The Best Picture Winners: Hamlet (1948)

| October 19, 2017

Oscar’s 90th birthday is just around the corner and to celebrate, from now through March 4th, I will be taking a look at each and every film selected for his top award – the good, the bad and the sometimes not-so deserving.

I feel rather odd moving into a review of Laurence Olivier’s beloved adaptation of “Hamlet.”  No one did more to bring the works of Shakespeare to a movie audience, so who am I to critique the work of a man considered to be one of the greatest actors who ever lived?  No one, certainly, in 1948 was complaining.  One just assumed that if Olivier was tackling the work of The Bard then it must be good.

That’s a bold assessment because it overturns any notion of misstep in his production.  Myself, I’m back and forth on this adaptation.  I think he made a brilliant choice to direct himself because another hand might have stunted the work but I think it also leaves this film version feeling like a vanity project.  I can say nothing negative about his performance, which is flawless but I do have a beef with some of his direction.

What I like is the way that Olivier uses the motion of the camera to draw us inward into Hamlet’s turmoil and the stark black and white photography by Desmond Dickinson plays with shadowy world to which the lonely Dane’s eyes are now open.

What I don’t like is that Olivier is center stage most of the time and that leaves all of the other characters in the background, off-center and seeming unimportant.  I realize that it is Hamlet’s story but what impressed me studying the work as a teenager was the population of characters.  There were new characters and new identities in almost every scene with Hamlet sometimes seeming to go through episodes with different outward perspectives as he questions the nature of life and death.  That’s something that this film doesn’t give me.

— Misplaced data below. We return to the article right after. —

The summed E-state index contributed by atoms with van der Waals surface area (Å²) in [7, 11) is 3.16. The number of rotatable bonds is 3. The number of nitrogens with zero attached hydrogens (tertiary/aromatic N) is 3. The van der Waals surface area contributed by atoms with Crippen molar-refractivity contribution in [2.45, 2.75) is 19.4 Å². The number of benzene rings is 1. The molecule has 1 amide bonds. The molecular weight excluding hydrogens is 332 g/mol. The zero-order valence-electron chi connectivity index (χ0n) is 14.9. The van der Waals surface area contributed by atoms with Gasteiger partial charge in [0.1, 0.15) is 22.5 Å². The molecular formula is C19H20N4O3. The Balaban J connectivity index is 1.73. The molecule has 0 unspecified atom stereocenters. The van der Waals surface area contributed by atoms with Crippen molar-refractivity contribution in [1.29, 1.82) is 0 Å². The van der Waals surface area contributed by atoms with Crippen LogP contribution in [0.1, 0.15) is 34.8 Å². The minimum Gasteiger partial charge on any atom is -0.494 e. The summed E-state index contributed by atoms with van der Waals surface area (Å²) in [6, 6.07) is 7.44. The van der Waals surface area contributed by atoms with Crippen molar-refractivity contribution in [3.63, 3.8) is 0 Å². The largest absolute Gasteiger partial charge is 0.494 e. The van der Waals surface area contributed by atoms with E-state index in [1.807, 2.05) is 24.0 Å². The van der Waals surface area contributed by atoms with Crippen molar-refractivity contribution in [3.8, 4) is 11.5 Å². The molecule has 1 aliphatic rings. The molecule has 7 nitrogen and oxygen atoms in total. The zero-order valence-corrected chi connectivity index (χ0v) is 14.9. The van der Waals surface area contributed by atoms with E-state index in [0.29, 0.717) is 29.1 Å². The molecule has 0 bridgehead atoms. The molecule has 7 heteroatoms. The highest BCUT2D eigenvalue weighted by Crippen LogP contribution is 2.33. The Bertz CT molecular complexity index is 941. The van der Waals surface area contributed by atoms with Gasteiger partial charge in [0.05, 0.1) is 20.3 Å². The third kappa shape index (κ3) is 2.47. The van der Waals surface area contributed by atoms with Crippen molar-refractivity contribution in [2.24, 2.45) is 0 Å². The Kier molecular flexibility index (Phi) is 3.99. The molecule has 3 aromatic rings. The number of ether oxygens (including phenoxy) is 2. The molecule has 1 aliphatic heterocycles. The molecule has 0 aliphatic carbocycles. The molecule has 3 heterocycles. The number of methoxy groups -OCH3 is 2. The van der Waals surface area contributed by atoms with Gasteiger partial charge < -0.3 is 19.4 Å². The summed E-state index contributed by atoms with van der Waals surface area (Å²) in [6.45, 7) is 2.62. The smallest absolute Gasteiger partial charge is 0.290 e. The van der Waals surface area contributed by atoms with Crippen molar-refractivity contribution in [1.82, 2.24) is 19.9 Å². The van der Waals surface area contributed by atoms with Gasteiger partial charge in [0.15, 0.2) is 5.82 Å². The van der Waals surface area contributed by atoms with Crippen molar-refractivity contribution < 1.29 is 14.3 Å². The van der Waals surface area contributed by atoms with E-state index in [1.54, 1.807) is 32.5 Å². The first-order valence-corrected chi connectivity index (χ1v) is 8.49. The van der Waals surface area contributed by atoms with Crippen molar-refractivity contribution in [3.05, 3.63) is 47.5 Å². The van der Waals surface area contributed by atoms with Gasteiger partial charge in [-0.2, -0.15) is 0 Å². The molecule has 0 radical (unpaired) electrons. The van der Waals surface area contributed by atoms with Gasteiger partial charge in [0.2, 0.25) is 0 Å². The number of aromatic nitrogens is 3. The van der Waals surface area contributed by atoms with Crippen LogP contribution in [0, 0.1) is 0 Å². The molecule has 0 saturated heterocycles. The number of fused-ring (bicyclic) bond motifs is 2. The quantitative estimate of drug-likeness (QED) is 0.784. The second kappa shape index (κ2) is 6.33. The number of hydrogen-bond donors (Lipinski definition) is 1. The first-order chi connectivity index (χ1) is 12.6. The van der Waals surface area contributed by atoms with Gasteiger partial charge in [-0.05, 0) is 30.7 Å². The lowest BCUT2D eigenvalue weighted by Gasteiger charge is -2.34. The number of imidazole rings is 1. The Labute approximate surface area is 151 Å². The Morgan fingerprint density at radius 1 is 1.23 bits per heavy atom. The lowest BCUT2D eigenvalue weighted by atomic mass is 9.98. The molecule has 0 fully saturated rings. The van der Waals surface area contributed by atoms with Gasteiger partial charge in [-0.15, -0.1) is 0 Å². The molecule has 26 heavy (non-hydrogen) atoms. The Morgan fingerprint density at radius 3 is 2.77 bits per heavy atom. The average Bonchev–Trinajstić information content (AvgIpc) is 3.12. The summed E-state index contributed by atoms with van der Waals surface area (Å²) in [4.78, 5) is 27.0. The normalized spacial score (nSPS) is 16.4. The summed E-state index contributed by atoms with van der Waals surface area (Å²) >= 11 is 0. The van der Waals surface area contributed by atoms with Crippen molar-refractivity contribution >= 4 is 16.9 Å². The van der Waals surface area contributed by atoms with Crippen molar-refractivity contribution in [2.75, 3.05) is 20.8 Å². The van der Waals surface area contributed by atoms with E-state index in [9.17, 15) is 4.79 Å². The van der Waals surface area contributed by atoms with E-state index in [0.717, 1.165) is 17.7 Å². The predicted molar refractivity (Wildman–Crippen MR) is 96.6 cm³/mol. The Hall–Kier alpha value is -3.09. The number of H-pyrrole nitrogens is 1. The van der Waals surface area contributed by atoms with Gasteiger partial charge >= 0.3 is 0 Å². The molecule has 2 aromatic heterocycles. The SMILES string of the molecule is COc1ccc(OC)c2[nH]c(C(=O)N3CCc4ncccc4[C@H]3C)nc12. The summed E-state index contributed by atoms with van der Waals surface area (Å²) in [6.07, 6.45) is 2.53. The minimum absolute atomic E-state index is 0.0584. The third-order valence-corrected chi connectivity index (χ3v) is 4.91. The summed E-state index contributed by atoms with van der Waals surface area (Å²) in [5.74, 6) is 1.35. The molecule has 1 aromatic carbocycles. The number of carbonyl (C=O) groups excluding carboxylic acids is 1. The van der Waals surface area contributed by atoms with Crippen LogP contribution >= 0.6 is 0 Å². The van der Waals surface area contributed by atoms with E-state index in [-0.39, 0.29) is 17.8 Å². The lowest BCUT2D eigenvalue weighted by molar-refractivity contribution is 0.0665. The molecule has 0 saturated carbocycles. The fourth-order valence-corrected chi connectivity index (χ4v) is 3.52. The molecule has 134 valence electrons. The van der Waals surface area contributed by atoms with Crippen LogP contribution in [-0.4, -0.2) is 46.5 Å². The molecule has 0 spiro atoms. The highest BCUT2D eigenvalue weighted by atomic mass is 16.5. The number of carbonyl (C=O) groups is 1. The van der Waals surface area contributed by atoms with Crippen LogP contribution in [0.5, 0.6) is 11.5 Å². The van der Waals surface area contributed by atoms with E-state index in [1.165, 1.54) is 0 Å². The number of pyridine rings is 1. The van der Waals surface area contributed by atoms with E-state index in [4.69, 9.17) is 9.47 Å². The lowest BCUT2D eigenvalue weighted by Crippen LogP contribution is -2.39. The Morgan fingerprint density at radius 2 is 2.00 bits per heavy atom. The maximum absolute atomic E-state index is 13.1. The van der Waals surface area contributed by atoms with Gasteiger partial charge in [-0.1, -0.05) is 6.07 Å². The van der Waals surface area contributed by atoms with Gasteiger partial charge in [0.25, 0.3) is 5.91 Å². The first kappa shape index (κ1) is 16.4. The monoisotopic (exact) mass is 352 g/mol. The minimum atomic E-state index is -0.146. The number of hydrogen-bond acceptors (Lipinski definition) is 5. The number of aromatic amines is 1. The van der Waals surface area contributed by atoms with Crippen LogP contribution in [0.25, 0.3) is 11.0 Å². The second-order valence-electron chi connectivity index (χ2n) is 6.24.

The problem may be my own.  Hamlet, for me, was never about the murder, it was a dissertation about the meaning of this thing called life and whether the journey is worth all the trouble.  What is the point of the journey?  Is it worth the The heartache and the thousand natural shocks that flesh is heir to?  What are we at the end of life?  Why torture ourselves?  To be?  Or Not to be?

I appreciate his filmmaking craft, his ability to reach an audience on film in ways that he never could in a stage production.  His camera moves inward to capture the tortured mind of Hamlet as he deals with the machinations that led his conniving uncle to murder his father.  The problem is that the emotional pull of the key scenes, for me, come up empty.  I don’t feel the melancholy of the “To Be or Not to Be” scene, nor do I feel the mourning that comes from the quizzical cosmic spaces that should be present in the questions that Hamlet’s offers in the famous graveyard scene.

In short, I find this version of Hamlet to be at arm’s length.  I appreciate Olivier’s performance and a few choices in his direction but I just wish I were more impressed by both. For everything I love about this Hamlet there is something that bothers me.  Overall, it is not a movie I choose to spend an evening with.  I find it stuffy and I find that I have to do a lot of lifting to meet Olivier halfway.  He is such a brilliant actor and such a brilliant filmmaker though that this is something I feel that I should never have to do.

About the Author:

Jerry Roberts is a film critic and operator of two websites, Armchair Cinema and Armchair Oscars.